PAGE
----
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Raxetin, a catechol coumarin, was the most prominent coumarin discovered in the growth media of Naringoside In stock FeDeficient A.thaliana plants grown at high pH and was specifically efficient in mobilization of Fe from an Fe(III)oxide.In contrast, the rest of coumarins were noncatechols and were present in much reduced concentrations, and thus their part in mobilizing Fe is unlikely, though they will nonetheless be effective as allelochemicals.Consequently, the production and secretion of phenolics by roots in response to Fe deficiency would promote an overall decrease in the competition for Fe within the quick vicinity of roots, resulting in enhanced plant Fe nutrition.Final results also recommend that Fe deficiency may be a very good experimental model to understand the ecological dynamics from the biotic interactions inside the plant rhizosphere.AUTHOR CONTRIBUTIONSAAF, PF, and AA conceived and made PubMed ID:http://www.ncbi.nlm.nih.gov/pubmed/21543622 the experiments, PST carried out experiments, collected data, and drafted the manuscript, ALV quantified phenolics, carried out Fe mobilization studies and produced figures, AA, FG, JFB, JA, andFrontiers in Plant Science www.frontiersin.orgNovember Volume ArticleSisTerraza et al.Coumarins in FeDeficient Arabidopsis PlantsAAF wrote, reviewed and edited the paper.All authors study and authorized the final manuscript.ACKNOWLEDGMENTWe thank Cristina Ortega and Gema Marco (Aula Dei Experimental StationCSIC) for developing and harvesting plants.FUNDINGWork supported by the Spanish Ministry of Economy and Competitiveness (MINECO) (grant AGLR, cofinanced with FEDER) and the Arag Government (group A).PST and ALV were supported by MINECOFPI contracts.SUPPLEMENTARY MATERIALThe Supplementary Material for this short article might be discovered on the web at journal.frontiersin.orgarticle.fpls.full#supplementarymaterial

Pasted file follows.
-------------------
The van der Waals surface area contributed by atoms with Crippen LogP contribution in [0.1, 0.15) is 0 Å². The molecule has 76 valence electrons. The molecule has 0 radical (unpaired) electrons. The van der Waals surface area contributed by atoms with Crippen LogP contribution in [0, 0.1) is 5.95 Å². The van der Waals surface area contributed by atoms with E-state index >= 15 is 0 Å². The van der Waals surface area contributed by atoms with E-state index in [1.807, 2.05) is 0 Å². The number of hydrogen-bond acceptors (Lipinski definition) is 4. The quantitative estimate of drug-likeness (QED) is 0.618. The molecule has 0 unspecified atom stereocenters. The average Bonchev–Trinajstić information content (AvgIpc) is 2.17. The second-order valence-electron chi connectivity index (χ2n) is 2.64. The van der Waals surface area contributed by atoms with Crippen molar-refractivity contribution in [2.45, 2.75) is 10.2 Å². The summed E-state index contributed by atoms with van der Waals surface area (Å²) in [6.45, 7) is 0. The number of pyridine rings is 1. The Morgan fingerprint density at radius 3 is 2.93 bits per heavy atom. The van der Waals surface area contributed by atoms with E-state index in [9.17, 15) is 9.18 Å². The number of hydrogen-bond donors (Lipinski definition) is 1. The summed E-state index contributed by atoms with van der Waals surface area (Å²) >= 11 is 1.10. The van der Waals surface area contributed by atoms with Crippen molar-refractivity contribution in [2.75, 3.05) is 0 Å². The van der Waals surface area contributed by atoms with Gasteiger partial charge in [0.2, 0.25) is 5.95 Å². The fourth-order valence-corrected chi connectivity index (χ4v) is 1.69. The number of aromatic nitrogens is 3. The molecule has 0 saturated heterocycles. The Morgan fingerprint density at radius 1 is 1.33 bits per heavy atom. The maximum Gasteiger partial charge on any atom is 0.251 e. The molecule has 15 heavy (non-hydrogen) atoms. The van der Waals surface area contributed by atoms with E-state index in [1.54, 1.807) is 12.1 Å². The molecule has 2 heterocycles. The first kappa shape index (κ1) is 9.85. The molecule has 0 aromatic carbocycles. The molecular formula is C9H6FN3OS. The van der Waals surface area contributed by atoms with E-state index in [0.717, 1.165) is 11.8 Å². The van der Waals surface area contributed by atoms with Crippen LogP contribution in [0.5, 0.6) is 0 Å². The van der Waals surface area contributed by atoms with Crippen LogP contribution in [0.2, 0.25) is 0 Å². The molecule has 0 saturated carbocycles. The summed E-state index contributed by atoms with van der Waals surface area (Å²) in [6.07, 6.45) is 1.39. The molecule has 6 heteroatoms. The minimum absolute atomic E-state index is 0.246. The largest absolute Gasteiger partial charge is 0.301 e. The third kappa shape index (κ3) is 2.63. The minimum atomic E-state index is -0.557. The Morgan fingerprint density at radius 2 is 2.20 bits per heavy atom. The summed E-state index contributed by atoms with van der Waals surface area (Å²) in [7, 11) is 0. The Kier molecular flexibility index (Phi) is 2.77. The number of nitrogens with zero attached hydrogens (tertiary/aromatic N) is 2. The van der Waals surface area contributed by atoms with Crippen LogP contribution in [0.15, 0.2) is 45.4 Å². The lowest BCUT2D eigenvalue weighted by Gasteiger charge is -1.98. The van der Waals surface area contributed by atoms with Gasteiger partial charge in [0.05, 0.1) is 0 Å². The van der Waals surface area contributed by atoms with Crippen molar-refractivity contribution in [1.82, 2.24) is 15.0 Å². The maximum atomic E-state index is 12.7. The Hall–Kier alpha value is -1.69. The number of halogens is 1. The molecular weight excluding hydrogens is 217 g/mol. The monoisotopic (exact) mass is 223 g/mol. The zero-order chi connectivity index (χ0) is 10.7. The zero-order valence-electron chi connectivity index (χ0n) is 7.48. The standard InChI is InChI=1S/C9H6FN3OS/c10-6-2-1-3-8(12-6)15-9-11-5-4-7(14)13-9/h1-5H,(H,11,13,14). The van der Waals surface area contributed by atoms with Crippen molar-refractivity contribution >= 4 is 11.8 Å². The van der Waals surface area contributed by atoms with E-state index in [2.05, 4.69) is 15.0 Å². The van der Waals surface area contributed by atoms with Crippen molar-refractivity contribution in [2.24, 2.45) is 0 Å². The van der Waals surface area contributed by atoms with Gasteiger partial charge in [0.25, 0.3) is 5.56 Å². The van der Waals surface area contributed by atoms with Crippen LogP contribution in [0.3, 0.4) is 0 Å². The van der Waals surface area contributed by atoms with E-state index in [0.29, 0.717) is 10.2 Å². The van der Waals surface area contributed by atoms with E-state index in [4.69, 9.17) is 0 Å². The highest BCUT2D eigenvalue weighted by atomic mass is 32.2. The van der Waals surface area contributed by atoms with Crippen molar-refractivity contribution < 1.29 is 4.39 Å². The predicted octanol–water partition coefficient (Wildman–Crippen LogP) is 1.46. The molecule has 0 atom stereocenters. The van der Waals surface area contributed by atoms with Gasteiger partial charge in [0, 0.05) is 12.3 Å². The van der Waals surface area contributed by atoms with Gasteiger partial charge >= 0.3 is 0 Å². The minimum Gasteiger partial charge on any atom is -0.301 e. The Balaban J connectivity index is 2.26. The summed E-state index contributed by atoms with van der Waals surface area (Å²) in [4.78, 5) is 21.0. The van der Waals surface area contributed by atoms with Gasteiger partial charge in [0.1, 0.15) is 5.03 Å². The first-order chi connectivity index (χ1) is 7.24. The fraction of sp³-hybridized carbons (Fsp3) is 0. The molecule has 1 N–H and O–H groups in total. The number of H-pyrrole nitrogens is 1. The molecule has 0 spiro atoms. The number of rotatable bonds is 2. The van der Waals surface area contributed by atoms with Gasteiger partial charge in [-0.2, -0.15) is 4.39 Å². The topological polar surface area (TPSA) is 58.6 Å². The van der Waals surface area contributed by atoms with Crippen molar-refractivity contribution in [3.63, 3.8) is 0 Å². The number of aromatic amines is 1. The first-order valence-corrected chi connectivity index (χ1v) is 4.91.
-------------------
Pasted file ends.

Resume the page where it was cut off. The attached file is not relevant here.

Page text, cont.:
The proper interactions among pollen and stigma play a important role in effective pollination which can be the important process in reproduction for angiosperms.The Brassicaceae plants have evolved complex and elaborate mechanisms for productive fertilization to generate vigorous progenies.These mechanisms involve blocking the adherence and growth of interspecies pollen, rejecting “self ” pollen (selfincompatibility, SI) and only enabling the fertilization of compatible pollen with distinct genetic background.The Brassicaceae plants have dry stigmas (with no exudate) whose epidermis is composed of large specialized papillae cells covered by a waxy cuticle and also a superficial proteinaceous pellicle layer (Elleman et al ,).When compatible pollen lands on the stigma, a series of signaling events are triggered.For the duration of this approach, a pollen grainFrontiers in Plant Science www.frontiersin.orgMay Volume ArticleZhang et al.PollenStigma Interactions in Brassica napus L.experiences numerous measures, like adhesion, foot formation, pollen hydration, germination and penetration by means of the stigmatic cell walls.Following these measures, pollen tube grows down via the transmitting tissue of the style, and in the end reaches an ovule where fertilization takes location (reviewed in Chapman and Goring,).Nevertheless, when “self ” pollen lands around the stigma, the SI reaction occurs rapidly, blocking the selfcompatible reaction from pollen adhesion to pollen tube penetration (reviewed in De Nettancourt, FranklinTong,).Various stigma certain genes happen to be shown to participate in compatible and incompatible pollenstigma interactions in Brassicaceae.A stigma distinct Slocus connected (SLR) gene is involved in pollen adhesion, and kn.

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